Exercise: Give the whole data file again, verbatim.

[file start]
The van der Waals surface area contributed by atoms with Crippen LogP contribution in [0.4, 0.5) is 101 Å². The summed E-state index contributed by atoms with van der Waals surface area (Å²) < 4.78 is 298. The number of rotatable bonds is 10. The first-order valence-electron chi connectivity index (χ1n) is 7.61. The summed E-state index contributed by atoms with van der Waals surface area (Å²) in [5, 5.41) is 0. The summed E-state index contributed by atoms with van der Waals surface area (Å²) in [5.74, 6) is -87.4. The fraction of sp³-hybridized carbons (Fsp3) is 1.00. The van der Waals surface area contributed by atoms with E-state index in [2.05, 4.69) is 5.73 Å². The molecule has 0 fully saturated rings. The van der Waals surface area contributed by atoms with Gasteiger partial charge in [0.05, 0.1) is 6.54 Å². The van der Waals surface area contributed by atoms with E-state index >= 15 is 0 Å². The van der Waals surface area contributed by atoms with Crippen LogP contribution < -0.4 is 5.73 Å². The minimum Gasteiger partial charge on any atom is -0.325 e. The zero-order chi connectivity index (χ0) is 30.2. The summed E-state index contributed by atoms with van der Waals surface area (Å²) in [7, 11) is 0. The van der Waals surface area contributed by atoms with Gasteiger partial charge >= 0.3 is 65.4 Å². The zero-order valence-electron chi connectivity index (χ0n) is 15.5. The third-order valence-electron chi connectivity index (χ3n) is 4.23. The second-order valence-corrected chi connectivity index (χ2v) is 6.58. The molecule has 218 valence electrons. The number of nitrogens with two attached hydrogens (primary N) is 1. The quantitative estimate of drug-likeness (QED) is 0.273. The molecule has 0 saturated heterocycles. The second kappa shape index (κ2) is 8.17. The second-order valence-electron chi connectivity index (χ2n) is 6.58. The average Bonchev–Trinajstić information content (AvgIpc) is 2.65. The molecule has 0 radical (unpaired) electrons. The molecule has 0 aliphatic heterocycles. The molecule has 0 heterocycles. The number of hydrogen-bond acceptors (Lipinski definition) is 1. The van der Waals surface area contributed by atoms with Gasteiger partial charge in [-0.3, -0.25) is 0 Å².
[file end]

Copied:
The van der Waals surface area contributed by atoms with Crippen LogP contribution in [0.4, 0.5) is 101 Å². The summed E-state index contributed by atoms with van der Waals surface area (Å²) < 4.78 is 298. The number of rotatable bonds is 10. The first-order valence-electron chi connectivity index (χ1n) is 7.61. The summed E-state index contributed by atoms with van der Waals surface area (Å²) in [5, 5.41) is 0. The summed E-state index contributed by atoms with van der Waals surface area (Å²) in [5.74, 6) is -87.4. The fraction of sp³-hybridized carbons (Fsp3) is 1.00. The van der Waals surface area contributed by atoms with E-state index in [2.05, 4.69) is 5.73 Å². The molecule has 0 fully saturated rings. The van der Waals surface area contributed by atoms with Gasteiger partial charge in [0.05, 0.1) is 6.54 Å². The van der Waals surface area contributed by atoms with E-state index >= 15 is 0 Å². The van der Waals surface area contributed by atoms with Crippen LogP contribution < -0.4 is 5.73 Å². The minimum Gasteiger partial charge on any atom is -0.325 e. The zero-order chi connectivity index (χ0) is 30.2. The summed E-state index contributed by atoms with van der Waals surface area (Å²) in [7, 11) is 0. The van der Waals surface area contributed by atoms with Gasteiger partial charge >= 0.3 is 65.4 Å². The zero-order valence-electron chi connectivity index (χ0n) is 15.5. The third-order valence-electron chi connectivity index (χ3n) is 4.23. The second-order valence-corrected chi connectivity index (χ2v) is 6.58. The molecule has 218 valence electrons. The number of nitrogens with two attached hydrogens (primary N) is 1. The quantitative estimate of drug-likeness (QED) is 0.273. The molecule has 0 saturated heterocycles. The second kappa shape index (κ2) is 8.17. The second-order valence-electron chi connectivity index (χ2n) is 6.58. The average Bonchev–Trinajstić information content (AvgIpc) is 2.65. The molecule has 0 radical (unpaired) electrons. The molecule has 0 aliphatic heterocycles. The molecule has 0 heterocycles. The number of hydrogen-bond acceptors (Lipinski definition) is 1. The van der Waals surface area contributed by atoms with Gasteiger partial charge in [-0.3, -0.25) is 0 Å².